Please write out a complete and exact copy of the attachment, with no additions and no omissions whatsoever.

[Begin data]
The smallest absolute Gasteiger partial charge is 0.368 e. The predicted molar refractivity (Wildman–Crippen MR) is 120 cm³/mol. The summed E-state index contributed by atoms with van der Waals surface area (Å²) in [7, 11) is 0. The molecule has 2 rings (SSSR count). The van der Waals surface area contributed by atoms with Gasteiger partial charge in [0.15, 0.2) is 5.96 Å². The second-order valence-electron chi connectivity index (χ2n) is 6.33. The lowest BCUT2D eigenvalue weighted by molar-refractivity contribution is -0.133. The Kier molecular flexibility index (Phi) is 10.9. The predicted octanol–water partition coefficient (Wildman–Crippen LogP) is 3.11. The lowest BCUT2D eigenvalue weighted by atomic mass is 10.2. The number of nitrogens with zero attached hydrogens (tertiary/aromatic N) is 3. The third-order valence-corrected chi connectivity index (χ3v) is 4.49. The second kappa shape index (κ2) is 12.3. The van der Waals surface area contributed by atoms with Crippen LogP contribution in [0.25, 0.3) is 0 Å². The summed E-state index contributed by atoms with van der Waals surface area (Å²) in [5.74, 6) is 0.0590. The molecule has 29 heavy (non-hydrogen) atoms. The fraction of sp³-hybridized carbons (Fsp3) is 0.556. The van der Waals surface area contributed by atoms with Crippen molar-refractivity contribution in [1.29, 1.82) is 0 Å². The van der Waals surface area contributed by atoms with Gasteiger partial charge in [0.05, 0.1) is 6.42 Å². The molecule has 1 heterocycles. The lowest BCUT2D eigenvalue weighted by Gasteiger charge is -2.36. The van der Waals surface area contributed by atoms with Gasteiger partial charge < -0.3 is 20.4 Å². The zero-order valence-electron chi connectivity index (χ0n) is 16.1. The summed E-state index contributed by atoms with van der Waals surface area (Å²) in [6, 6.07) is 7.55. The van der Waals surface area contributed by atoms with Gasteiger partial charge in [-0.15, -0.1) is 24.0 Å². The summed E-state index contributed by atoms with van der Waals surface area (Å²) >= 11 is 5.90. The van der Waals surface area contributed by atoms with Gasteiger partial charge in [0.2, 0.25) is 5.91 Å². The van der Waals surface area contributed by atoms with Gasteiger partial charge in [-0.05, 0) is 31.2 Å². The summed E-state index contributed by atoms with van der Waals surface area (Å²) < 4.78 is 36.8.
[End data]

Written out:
The smallest absolute Gasteiger partial charge is 0.368 e. The predicted molar refractivity (Wildman–Crippen MR) is 120 cm³/mol. The summed E-state index contributed by atoms with van der Waals surface area (Å²) in [7, 11) is 0. The molecule has 2 rings (SSSR count). The van der Waals surface area contributed by atoms with Gasteiger partial charge in [0.15, 0.2) is 5.96 Å². The second-order valence-electron chi connectivity index (χ2n) is 6.33. The lowest BCUT2D eigenvalue weighted by molar-refractivity contribution is -0.133. The Kier molecular flexibility index (Phi) is 10.9. The predicted octanol–water partition coefficient (Wildman–Crippen LogP) is 3.11. The lowest BCUT2D eigenvalue weighted by atomic mass is 10.2. The number of nitrogens with zero attached hydrogens (tertiary/aromatic N) is 3. The third-order valence-corrected chi connectivity index (χ3v) is 4.49. The second kappa shape index (κ2) is 12.3. The van der Waals surface area contributed by atoms with Crippen LogP contribution in [0.25, 0.3) is 0 Å². The summed E-state index contributed by atoms with van der Waals surface area (Å²) in [5.74, 6) is 0.0590. The molecule has 29 heavy (non-hydrogen) atoms. The fraction of sp³-hybridized carbons (Fsp3) is 0.556. The van der Waals surface area contributed by atoms with Crippen molar-refractivity contribution in [1.29, 1.82) is 0 Å². The van der Waals surface area contributed by atoms with Gasteiger partial charge in [0.05, 0.1) is 6.42 Å². The molecule has 1 heterocycles. The lowest BCUT2D eigenvalue weighted by Gasteiger charge is -2.36. The van der Waals surface area contributed by atoms with Gasteiger partial charge < -0.3 is 20.4 Å². The zero-order valence-electron chi connectivity index (χ0n) is 16.1. The summed E-state index contributed by atoms with van der Waals surface area (Å²) in [6, 6.07) is 7.55. The van der Waals surface area contributed by atoms with Gasteiger partial charge in [-0.15, -0.1) is 24.0 Å². The summed E-state index contributed by atoms with van der Waals surface area (Å²) >= 11 is 5.90. The van der Waals surface area contributed by atoms with Gasteiger partial charge in [0.2, 0.25) is 5.91 Å². The van der Waals surface area contributed by atoms with Gasteiger partial charge in [-0.05, 0) is 31.2 Å². The summed E-state index contributed by atoms with van der Waals surface area (Å²) < 4.78 is 36.8.